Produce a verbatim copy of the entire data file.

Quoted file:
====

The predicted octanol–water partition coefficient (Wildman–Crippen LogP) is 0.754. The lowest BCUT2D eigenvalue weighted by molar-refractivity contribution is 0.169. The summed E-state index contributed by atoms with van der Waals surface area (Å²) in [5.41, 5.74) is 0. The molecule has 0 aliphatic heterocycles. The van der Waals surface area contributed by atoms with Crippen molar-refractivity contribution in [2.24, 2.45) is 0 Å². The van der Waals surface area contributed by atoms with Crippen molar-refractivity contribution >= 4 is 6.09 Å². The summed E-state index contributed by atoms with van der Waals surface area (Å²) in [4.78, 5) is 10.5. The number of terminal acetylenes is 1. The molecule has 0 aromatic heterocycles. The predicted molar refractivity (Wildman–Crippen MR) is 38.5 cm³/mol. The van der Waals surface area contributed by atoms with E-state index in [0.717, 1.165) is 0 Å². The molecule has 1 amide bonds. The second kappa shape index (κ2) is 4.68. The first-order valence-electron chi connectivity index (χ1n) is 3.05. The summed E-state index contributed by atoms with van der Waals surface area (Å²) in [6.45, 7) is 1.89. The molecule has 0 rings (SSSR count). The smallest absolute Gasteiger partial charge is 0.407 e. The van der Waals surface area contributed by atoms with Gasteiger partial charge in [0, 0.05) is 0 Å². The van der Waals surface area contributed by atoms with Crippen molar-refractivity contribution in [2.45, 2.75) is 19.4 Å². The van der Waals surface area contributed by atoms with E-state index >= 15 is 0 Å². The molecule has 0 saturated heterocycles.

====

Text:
The predicted octanol–water partition coefficient (Wildman–Crippen LogP) is 0.754. The lowest BCUT2D eigenvalue weighted by molar-refractivity contribution is 0.169. The summed E-state index contributed by atoms with van der Waals surface area (Å²) in [5.41, 5.74) is 0. The molecule has 0 aliphatic heterocycles. The van der Waals surface area contributed by atoms with Crippen molar-refractivity contribution in [2.24, 2.45) is 0 Å². The van der Waals surface area contributed by atoms with Crippen molar-refractivity contribution >= 4 is 6.09 Å². The summed E-state index contributed by atoms with van der Waals surface area (Å²) in [4.78, 5) is 10.5. The number of terminal acetylenes is 1. The molecule has 0 aromatic heterocycles. The predicted molar refractivity (Wildman–Crippen MR) is 38.5 cm³/mol. The van der Waals surface area contributed by atoms with E-state index in [0.717, 1.165) is 0 Å². The molecule has 1 amide bonds. The second kappa shape index (κ2) is 4.68. The first-order valence-electron chi connectivity index (χ1n) is 3.05. The summed E-state index contributed by atoms with van der Waals surface area (Å²) in [6.45, 7) is 1.89. The molecule has 0 rings (SSSR count). The smallest absolute Gasteiger partial charge is 0.407 e. The van der Waals surface area contributed by atoms with Gasteiger partial charge in [0, 0.05) is 0 Å². The van der Waals surface area contributed by atoms with Crippen molar-refractivity contribution in [2.45, 2.75) is 19.4 Å². The van der Waals surface area contributed by atoms with E-state index >= 15 is 0 Å². The molecule has 0 saturated heterocycles.